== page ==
1. Use a respected backup plugin to schedule backups and have them stored in the location you desire. The two we like best are UpdraftPlus and Blog Vault. If it costs a little money to get the features you need, then spend it! Most people should be using a full featured plugin that backs up the database and site files to a 3rd party location and offers various restore options. Everyone should use a tool like this. Everyone.
  2. Depend on your host’s system. Some hosts actually keep a lot of backups and allow you to roll back to specific dates. This is especially common with managed WordPress hosting varieties. That’s cool and very handy but we recommend this be the backup to the backup. We still recommend using a plugin. Host systems fail. We see it all the time.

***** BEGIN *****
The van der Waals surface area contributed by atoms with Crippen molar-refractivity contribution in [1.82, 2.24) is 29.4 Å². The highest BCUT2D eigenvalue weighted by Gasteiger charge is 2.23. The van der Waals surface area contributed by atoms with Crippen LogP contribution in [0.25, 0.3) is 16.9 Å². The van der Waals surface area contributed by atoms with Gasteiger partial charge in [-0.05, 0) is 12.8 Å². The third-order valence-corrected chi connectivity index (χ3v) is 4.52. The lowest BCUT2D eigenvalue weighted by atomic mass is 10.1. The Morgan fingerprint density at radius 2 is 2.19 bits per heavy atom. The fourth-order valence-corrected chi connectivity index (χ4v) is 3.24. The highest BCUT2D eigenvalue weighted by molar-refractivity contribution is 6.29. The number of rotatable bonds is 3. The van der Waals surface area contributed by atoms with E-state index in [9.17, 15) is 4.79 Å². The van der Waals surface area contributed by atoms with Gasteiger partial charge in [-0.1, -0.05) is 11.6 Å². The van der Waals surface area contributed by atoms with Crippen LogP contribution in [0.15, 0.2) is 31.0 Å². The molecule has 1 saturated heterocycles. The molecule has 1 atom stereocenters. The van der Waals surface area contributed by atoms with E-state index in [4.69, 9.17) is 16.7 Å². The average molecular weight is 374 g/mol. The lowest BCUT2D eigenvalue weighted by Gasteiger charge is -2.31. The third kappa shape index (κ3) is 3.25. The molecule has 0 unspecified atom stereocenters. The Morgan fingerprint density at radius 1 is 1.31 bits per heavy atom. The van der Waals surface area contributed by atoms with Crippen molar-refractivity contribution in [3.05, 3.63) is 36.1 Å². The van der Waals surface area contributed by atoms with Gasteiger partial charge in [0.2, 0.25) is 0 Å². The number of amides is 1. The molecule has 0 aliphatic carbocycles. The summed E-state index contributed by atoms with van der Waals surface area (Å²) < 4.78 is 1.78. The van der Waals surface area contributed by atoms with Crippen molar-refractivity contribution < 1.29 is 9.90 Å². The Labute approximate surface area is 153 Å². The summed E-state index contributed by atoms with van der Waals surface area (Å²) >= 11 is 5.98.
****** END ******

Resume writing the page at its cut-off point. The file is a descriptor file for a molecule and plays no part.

3. Backup manually. This involves using FTP to download your site files onto your own hard drive. Then you use a plugin to create a database download. Or you might backup using your host’s control panel. Some hosts make it easy to download your site files and database with the click of a button. These are tedious but not a bad option if you know what you are doing and also have an automated system in place, as well.

Don’t neglect either of these steps. Get them done and get piece of mind.


Premium Design Release for 1/26/2018

Reinvent your ProPhoto site for 2018 with one of these great new designs by Northfolk & Co. released to the premium design store this week!


Sacramento design by Northfolk & Co. for ProPhoto 6View the Sacramento design page or the Sacramento demo.


Basil design by Northfolk & Co. for ProPhoto 6

View the Basil design page or the Basil demo.

If you don’t already own a copy of the ProPhoto 6 software for WordPress, you can buy a copy or get a discount if you are an existing user of version 4 or 5.

Get a $30 rebate when you choose our recommended host, Hostpapa